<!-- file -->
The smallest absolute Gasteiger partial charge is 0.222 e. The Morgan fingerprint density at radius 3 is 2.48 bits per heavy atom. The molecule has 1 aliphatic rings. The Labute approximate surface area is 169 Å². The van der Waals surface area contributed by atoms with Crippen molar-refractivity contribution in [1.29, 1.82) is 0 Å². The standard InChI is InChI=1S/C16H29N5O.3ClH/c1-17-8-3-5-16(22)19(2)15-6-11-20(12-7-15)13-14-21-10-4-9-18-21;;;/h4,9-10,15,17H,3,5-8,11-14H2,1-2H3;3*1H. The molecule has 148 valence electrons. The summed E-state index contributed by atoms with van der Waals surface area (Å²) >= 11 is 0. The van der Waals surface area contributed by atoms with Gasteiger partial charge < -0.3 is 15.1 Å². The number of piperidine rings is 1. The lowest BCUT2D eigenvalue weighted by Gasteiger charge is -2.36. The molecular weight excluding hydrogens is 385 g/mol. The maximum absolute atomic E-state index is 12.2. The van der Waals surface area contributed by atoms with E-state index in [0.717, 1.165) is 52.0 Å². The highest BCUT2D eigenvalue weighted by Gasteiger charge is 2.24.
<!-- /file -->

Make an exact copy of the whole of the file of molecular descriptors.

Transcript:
The smallest absolute Gasteiger partial charge is 0.222 e. The Morgan fingerprint density at radius 3 is 2.48 bits per heavy atom. The molecule has 1 aliphatic rings. The Labute approximate surface area is 169 Å². The van der Waals surface area contributed by atoms with Crippen molar-refractivity contribution in [1.29, 1.82) is 0 Å². The standard InChI is InChI=1S/C16H29N5O.3ClH/c1-17-8-3-5-16(22)19(2)15-6-11-20(12-7-15)13-14-21-10-4-9-18-21;;;/h4,9-10,15,17H,3,5-8,11-14H2,1-2H3;3*1H. The molecule has 148 valence electrons. The summed E-state index contributed by atoms with van der Waals surface area (Å²) >= 11 is 0. The van der Waals surface area contributed by atoms with Gasteiger partial charge < -0.3 is 15.1 Å². The number of piperidine rings is 1. The lowest BCUT2D eigenvalue weighted by Gasteiger charge is -2.36. The molecular weight excluding hydrogens is 385 g/mol. The maximum absolute atomic E-state index is 12.2. The van der Waals surface area contributed by atoms with E-state index in [0.717, 1.165) is 52.0 Å². The highest BCUT2D eigenvalue weighted by Gasteiger charge is 2.24.